Thailand Tries Twitter Censorship

Thailand Tries Twitter Censorship

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As the Guardian reports, the Thai government has become the first nation in the world to publicly endorse Twitter’s choice to censor certain types of messages in certain countries.

In this case, that would mean censoring messages that fall afoul of the kingdom’s draconian lèse-majesté laws, which have been used increasingly harshly in recent years – most recently, against an underage college student and an elderly man with cancer. He allegedly sent four text messages insulting the king, and was given twenty years in jail, even though the government couldn’t prove he had actually sent the messages.

The decision isn’t a major shock for Thailand; the governments of both the previous Democrat party and even the current Puea Thai party have been pouring ever-more resources into hunting for online content supposedly defaming the king. Thai leaders seem to have little understanding of how these witch-hunts are damaging their global image, and putting them in the same category as major media abusers like Vietnam and Saudi Arabia. China quickly jumped to support the Twitter policy as well.

But it’s a very worrisome move from Twitter. A major part of its appeal in closed countries is the idea that it provides an outlet for unpopular views, which could be repressed if spoken in other forums. But now, in Thailand — and probably numerous other countries — Twitter will simply keep those unpopular views out of the Twitterverse, giving a major win to censorship.

Joshua Kurlantzick is a fellow for Southeast Asia at the Council on Foreign Relations. He blogs at Asia Unbound, where this piece originally appeared. You can follow him on Twitter: @JoshKurlantzick

Comments
12
Ahem
February 7, 2012 at 17:07

Which evil corporation is Thailand does not exist?
Just last week Ital Thai signed a deal for Burmese business $11US Billion
and then went looking for the money ( loan borrow) to complete the deal?

Ahem
February 7, 2012 at 17:05

The first name choice lost by Two votes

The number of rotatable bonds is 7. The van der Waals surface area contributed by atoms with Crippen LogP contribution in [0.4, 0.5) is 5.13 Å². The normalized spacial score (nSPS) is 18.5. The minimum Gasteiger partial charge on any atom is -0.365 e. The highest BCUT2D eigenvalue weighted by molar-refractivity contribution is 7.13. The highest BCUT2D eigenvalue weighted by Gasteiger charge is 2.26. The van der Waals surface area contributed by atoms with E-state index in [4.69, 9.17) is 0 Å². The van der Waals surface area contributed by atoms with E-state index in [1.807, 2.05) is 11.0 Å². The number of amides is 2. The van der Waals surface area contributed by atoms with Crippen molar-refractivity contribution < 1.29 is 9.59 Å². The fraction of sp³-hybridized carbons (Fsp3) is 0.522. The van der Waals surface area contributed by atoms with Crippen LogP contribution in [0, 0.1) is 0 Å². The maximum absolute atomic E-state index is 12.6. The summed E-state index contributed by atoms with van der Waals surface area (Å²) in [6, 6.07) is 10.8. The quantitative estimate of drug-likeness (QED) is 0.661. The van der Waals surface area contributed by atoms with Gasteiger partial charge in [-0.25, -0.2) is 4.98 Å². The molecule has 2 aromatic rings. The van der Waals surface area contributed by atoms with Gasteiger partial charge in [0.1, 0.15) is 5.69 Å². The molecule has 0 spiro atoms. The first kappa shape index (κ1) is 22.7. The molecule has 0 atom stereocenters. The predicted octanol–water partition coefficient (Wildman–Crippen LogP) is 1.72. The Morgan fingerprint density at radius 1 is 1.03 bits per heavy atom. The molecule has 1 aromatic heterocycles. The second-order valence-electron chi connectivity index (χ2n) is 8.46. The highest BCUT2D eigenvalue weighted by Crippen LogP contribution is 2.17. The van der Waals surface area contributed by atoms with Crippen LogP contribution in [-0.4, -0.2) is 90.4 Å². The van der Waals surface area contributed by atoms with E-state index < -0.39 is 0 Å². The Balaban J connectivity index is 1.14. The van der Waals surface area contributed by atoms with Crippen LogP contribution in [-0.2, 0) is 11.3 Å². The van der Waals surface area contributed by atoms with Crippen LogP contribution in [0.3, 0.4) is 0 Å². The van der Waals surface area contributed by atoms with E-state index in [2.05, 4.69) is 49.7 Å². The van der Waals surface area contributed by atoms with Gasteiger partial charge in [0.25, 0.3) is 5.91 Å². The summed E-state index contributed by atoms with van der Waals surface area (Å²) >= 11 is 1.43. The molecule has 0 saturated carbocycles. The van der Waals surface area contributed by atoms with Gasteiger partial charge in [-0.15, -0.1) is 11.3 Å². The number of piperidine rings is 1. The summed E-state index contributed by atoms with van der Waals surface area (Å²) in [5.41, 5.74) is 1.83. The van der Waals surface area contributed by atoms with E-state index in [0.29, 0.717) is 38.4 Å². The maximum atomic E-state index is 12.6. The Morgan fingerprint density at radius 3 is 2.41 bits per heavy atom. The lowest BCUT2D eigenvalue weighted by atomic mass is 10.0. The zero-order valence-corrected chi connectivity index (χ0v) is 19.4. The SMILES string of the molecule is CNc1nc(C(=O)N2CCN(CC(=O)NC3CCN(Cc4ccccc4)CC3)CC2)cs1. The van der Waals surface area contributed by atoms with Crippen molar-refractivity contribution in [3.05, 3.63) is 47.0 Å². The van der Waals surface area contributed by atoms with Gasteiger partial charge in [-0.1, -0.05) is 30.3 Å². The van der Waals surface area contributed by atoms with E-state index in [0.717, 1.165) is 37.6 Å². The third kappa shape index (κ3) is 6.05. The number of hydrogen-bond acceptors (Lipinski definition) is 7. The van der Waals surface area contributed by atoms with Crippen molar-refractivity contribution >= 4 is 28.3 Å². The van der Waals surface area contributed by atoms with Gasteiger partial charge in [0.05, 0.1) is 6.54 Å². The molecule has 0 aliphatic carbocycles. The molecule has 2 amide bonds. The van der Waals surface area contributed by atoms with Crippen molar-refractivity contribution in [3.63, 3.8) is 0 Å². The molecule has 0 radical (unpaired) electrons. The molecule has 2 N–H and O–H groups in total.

It was “Excuse-land” no translation fitted it

Doc Strangelove
February 4, 2012 at 09:57

I agree. Boycott twitter. Google, Twitter they all use 60s counter cultural rhetoric to distance themselves from evil corporate America but they are the same animal.
The prime directive of the corporation is to make MONEY. Freedom and democracy are NOT issues to them what so ever.

Tweety Pie
February 3, 2012 at 14:57

Everyone on the internet can fight this. Just stop using Twitter. It’s a complete waste of time anyway. Get a life and stop tweeting. And don’t visit Thailand either.

Doc Strangelove
February 3, 2012 at 12:05

Are you forgetting Twitter’s compliance in the goon squad mentality????

Doc Strangelove
February 3, 2012 at 12:04

Why are you putting all the blame on Thailand…what about Twitter…..!

Doc Strangelove
February 3, 2012 at 12:03

What’s more evil, a nation that censors freedom of speech or a social network corporation that serves as a totalitarian tool to ensure this happens. I hope people around the world come together and pressure Twitter to stop doing this.

Joe
February 3, 2012 at 11:26

We should expect more from a 1st world company like Twitter though.

GPierre
February 3, 2012 at 11:11

I thought the name Thailand meant Land of the free????! Think again…

Tiago
February 3, 2012 at 09:34

Can you expect anything better from countries that discuss and/or pass legislation like SOPA/PIPA/ACTA?

Look at yourself before talking about third world countries, you are all on the verging of becoming that sort of country too.

Smith
February 3, 2012 at 09:21

Can you really expect much more from a 3′rd world country?

Siddharth
February 3, 2012 at 00:02

Thailand going China way!

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